Just because a roofing manufacturer allows a roofer to do something, it doesn’t mean we should do it. Make sure the company installing your new roof follows the guidelines the manufacturer recommends.
When manufacturers design roofs, they do so with a broad picture of how they will be installed. Every state has a different environment. You’re going to install a roof differently in Texas than you would here in Oregon.
Our roofs grow moss, slime and have a ton of debris. So we have to install our roofs with those things in mind. So just because a manufacturer allows something, it doesn’t mean it’s right for our area.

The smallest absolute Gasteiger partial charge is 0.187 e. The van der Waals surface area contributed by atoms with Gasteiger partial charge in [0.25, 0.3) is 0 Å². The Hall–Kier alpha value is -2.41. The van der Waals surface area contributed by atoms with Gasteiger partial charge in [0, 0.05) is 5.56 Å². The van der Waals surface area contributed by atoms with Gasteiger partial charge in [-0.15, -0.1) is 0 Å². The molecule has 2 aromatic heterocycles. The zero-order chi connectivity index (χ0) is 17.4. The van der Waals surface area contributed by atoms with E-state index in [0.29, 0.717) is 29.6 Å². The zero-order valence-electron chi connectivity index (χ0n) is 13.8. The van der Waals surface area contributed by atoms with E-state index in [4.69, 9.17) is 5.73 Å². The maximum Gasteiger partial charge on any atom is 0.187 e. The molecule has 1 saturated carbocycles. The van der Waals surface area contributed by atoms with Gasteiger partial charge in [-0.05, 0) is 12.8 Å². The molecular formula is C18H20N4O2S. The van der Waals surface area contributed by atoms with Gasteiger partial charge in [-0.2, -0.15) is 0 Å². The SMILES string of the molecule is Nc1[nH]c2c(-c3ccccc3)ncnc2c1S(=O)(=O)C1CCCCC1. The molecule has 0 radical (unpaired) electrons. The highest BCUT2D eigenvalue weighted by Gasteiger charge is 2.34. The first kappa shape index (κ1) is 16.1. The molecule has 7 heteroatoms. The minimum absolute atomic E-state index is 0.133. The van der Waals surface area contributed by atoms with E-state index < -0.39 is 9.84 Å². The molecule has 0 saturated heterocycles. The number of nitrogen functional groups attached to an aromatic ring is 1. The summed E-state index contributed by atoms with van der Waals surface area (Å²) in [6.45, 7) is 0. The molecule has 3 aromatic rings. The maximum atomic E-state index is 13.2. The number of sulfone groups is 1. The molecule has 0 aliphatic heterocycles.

There’s a presidential style roof that’s designed to look like wood shakes, but it’s actually composition. With a regular composition roof, you can install a “closed cut valley.” It’s about a fifteen-year valley.
With presidential style, that’s not a great thing to do because they’re so thick. You’re just asking for problems out here. And if you actually asked this manufacturer if you could do the closed cut valley, they would allow it. But they’d recommend against it.
Before you have a roof installed, talk to the company. Ask them if they are following the rules the manufacturer allows, or the ones they recommend for your area.